Patient’s Guide to Mpox Treatment with Tecovirimat (TPOXX)
- There are no treatments specifically for mpox. But because the viruses that cause mpox and smallpox are similar, antiviral drugs developed to protect against smallpox may be used to treat mpox effectively.
- The antiviral drug tecovirimat (TPOXX) has been approved by the Food and Drug Administration (FDA) to treat smallpox in adults and children. Drugs developed to treat smallpox may be used to treat mpox.
- If you are prescribed tecovirimat, you will be asked to sign a consent form stating you understand tecovirimat is an investigational drug that has not yet been approved by the FDA for treatment of mpox. Investigational means there is not currently enough data available from testing in people on the safety and effectiveness of tecovirimat for treating people with mpox.
- Research is currently happening to test the safety and effectiveness for all people with mpox.
- Tecovirimat is currently only for people with severe mpox disease or who are at high risk of severe disease, like people with weakened immune systems or skin conditions, such as HIV that is not virally suppressed and eczema.
- Tecovirimat may help prevent or minimize severe mpox disease involving the eyes, mouth, throat, genitals, and anus (butthole). It may provide relief for short-term symptoms such as pain, swelling, and abscesses and long-term effects such as scarring.
- If you have mpox symptoms, visit a healthcare provider.
- Tecovirimat is for people with severe disease or those at high risk of developing severe disease.
- Tecovirimat can reduce the amount of the virus in the body. Tecovirimat is considered investigational for the treatment of mpox because sufficient data are not yet available on the safety and effectiveness of tecovirimat in treating people with mpox.
- Research focused on safety in healthy people without mpox virus infection showed the drug was safe.
- There are current studies looking at tecovirimat as a treatment for mpox in people. Additionally, previous studies including a variety of animal species show tecovirimat can be an effective treatment for orthopoxviruses (such as mpox) in animals.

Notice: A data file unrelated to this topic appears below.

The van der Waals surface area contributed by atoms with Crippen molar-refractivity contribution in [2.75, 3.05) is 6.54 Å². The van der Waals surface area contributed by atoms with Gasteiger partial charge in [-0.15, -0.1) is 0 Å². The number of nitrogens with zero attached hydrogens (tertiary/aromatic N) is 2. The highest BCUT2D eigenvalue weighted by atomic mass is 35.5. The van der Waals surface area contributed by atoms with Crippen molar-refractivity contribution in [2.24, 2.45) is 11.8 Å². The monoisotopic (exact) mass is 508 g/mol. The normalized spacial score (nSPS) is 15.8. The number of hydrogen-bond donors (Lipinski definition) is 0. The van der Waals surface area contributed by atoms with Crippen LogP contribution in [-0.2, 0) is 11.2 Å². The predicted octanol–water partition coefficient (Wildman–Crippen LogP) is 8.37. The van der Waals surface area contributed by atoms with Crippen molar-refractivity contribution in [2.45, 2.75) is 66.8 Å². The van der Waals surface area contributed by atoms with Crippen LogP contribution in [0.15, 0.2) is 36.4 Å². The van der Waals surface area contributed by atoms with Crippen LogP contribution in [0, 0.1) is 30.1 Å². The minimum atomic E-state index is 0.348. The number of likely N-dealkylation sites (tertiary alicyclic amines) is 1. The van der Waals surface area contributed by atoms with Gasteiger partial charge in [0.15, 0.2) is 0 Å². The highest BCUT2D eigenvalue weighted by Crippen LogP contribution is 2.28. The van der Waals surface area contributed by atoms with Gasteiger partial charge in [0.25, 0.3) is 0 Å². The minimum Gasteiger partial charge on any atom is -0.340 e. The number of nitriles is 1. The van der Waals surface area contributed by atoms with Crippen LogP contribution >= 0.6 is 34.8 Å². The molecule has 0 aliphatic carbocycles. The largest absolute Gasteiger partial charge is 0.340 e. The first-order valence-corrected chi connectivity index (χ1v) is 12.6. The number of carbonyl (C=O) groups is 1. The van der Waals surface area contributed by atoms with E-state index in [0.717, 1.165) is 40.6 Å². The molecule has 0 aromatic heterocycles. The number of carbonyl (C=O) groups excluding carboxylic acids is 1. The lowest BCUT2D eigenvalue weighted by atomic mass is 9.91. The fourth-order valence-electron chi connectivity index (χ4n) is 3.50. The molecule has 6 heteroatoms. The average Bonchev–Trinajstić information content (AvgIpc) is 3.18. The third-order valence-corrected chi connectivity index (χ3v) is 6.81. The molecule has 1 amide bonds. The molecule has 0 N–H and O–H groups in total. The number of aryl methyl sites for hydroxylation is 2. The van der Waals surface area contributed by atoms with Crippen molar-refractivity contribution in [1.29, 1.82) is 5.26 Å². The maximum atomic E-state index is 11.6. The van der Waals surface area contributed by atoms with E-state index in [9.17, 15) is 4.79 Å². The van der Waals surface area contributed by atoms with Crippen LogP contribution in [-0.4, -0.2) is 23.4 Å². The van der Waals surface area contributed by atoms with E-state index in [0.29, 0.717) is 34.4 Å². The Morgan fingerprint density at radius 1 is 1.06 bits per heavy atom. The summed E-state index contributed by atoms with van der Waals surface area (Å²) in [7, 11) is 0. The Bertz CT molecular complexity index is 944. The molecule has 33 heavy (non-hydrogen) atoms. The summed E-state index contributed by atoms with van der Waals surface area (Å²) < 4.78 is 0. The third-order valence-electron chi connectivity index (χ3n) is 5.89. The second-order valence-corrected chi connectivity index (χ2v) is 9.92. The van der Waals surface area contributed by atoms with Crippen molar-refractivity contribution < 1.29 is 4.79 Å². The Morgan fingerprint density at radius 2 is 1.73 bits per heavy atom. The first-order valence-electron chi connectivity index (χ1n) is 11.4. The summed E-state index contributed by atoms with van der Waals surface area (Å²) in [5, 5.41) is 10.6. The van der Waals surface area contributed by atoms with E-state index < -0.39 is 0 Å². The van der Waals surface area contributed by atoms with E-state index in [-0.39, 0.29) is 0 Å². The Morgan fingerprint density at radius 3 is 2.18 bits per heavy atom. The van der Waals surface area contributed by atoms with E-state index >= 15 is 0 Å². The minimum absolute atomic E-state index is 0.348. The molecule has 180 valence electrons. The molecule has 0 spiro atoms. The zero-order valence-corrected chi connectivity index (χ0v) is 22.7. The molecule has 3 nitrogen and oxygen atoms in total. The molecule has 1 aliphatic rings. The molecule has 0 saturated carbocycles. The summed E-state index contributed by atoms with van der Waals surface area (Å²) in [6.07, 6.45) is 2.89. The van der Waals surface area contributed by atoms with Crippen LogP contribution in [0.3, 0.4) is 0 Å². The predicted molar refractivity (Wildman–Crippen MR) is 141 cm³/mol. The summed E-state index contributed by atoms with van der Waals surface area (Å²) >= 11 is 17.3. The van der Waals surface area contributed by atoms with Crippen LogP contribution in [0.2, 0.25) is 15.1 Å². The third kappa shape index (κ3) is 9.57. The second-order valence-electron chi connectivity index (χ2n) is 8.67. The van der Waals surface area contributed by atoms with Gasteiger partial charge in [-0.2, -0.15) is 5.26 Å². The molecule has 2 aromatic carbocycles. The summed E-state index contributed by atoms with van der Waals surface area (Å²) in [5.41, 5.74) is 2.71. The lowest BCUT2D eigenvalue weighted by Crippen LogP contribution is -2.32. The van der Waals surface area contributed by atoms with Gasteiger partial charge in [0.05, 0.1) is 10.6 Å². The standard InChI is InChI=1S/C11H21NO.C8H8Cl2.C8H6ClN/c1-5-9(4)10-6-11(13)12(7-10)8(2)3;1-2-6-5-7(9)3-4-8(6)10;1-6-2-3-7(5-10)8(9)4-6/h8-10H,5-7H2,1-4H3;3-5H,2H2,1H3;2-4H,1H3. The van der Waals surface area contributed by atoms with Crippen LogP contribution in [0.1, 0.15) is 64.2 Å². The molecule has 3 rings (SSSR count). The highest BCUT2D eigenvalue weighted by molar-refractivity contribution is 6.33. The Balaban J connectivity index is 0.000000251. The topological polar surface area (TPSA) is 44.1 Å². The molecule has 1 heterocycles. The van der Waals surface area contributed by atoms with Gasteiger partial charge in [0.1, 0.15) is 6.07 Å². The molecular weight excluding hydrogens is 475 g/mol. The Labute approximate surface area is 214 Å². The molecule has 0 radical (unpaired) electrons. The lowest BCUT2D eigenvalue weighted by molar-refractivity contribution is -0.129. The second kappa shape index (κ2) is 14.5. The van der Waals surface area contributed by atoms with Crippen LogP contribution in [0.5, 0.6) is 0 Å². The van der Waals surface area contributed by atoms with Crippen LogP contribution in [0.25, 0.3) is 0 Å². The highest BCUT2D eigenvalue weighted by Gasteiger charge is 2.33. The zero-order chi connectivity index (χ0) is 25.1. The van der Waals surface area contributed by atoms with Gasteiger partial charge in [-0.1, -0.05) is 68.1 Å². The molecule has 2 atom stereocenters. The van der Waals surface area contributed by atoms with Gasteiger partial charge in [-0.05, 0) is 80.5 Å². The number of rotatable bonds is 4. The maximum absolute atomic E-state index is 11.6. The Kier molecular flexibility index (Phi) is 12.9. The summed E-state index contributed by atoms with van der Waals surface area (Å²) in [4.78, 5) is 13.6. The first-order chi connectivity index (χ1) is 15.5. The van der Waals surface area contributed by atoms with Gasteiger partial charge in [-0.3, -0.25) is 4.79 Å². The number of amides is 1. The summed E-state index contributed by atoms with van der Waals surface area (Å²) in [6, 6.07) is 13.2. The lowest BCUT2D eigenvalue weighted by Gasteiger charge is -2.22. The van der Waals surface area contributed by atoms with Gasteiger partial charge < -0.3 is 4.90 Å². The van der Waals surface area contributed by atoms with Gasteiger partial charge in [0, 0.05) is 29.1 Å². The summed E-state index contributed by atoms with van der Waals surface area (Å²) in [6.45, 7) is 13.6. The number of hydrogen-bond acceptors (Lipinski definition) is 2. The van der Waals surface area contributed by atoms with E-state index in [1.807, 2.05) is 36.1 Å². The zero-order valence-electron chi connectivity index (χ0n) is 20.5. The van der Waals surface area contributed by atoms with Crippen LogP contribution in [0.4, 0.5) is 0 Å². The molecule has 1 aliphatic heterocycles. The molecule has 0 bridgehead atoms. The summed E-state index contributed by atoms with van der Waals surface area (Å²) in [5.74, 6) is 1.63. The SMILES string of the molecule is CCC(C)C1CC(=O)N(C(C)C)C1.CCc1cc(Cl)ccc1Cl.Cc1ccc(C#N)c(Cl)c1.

- Drugs that are effective in animal studies are not always effective in humans. Conducting studies to assess tecovirimat’s safety and efficacy in humans with mpox infections is essential.
The FDA has not yet approved tecovirimat for treatment against mpox. Under the expanded access investigational new drug (EA-IND) protocol, CDC, in partnership with FDA, has made tecovirimat easier for healthcare providers to prescribe to people with mpox who have or who are at high risk of severe disease.
Learn about the Study of Tecovirimat for Human Mpox Virus (STOMP), a NIAID-funded clinical trial to evaluate the effectiveness of the antiviral tecovirimat, also known as TPOXX.
CDC is providing this information as a resource for people who may be interested in the NIH-funded tecovirimat study.
- Healthcare providers should not prescribe tecovirimat to people with milder mpox symptoms.
- When tecovirimat is prescribed too often to people with milder mpox symptoms, it may increase the chance that the mpox virus develops resistance to the medication. This means the drug might no longer work for mpox.
- The CDC and FDA are taking steps to reduce the possibility of resistance from happening by recommending that tecovirimat only be prescribed to those who need it the most at this time.
- Treatment for mpox should also include efforts to manage your symptoms. Medicines like ibuprofen (Advil, Motrin) and acetaminophen (Tylenol) can help you feel better.
Most people with mpox recover fully within 2 to 4 weeks without the need for medical treatment. Learn more about taking care of yourself.
A healthcare provider may prescribe tecovirimat for the following people:
- With severe mpox disease such as:
- bleeding or infected lesions/rash
- lesions that have merged into larger lesions
- any other conditions that require hospitalization
- With immunocompromised conditions (such as HIV that is not virally suppressed, leukemia, lymphoma, persons undergoing chemotherapy, organ transplantation, or autoimmune diseases)
- With rash or lesions in areas such as the eyes, mouth, throat, genitals, and anus (butthole) that are at risk for severe disease in both the short-term (pain, swelling, abscesses etc.) and the long-term (scarring, etc.)
- With an active disease or condition that affects the skin (such as atopic dermatitis, eczema, psoriasis, impetigo, severe acne, herpes, or burns)
- Who are children, particularly those under 1 year old
- Who are pregnant or breastfeeding
If you are prescribed tecovirimat, you will be asked to sign a consent form stating you understand tecovirimat is an investigational drug that has not yet been approved by the FDA for treatment of mpox.
Based on community feedback and the need to understand tecovirimat for treating mpox in people with severe and mild disease, the National Institutes of Health, in association with the AIDS Clinical Trials Group, will be conducting a research study to understand its effectiveness.
- To find out if tecovirimat is right for you.
- If you have mpox symptoms.
- If your mpox symptoms get worse.